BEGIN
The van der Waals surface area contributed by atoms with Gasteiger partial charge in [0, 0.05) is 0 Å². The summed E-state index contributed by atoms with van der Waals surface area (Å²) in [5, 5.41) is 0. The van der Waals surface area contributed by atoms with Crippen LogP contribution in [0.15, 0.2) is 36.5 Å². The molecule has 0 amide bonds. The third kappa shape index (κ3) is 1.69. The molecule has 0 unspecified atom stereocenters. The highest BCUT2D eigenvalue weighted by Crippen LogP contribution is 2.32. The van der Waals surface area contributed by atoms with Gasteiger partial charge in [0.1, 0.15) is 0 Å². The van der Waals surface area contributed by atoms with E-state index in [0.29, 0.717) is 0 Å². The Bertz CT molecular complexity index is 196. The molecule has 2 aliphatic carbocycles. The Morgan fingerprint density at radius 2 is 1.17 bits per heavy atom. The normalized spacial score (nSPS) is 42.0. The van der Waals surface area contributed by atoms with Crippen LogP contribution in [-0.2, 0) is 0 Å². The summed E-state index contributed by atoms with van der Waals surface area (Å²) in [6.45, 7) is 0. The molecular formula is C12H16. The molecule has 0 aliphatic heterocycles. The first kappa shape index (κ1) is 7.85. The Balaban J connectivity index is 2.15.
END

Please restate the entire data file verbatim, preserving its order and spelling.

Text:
The van der Waals surface area contributed by atoms with Gasteiger partial charge in [0, 0.05) is 0 Å². The summed E-state index contributed by atoms with van der Waals surface area (Å²) in [5, 5.41) is 0. The van der Waals surface area contributed by atoms with Crippen LogP contribution in [0.15, 0.2) is 36.5 Å². The molecule has 0 amide bonds. The third kappa shape index (κ3) is 1.69. The molecule has 0 unspecified atom stereocenters. The highest BCUT2D eigenvalue weighted by Crippen LogP contribution is 2.32. The van der Waals surface area contributed by atoms with Gasteiger partial charge in [0.1, 0.15) is 0 Å². The van der Waals surface area contributed by atoms with E-state index in [0.29, 0.717) is 0 Å². The Bertz CT molecular complexity index is 196. The molecule has 2 aliphatic carbocycles. The Morgan fingerprint density at radius 2 is 1.17 bits per heavy atom. The normalized spacial score (nSPS) is 42.0. The van der Waals surface area contributed by atoms with Crippen LogP contribution in [-0.2, 0) is 0 Å². The summed E-state index contributed by atoms with van der Waals surface area (Å²) in [6.45, 7) is 0. The molecular formula is C12H16. The molecule has 0 aliphatic heterocycles. The first kappa shape index (κ1) is 7.85. The Balaban J connectivity index is 2.15.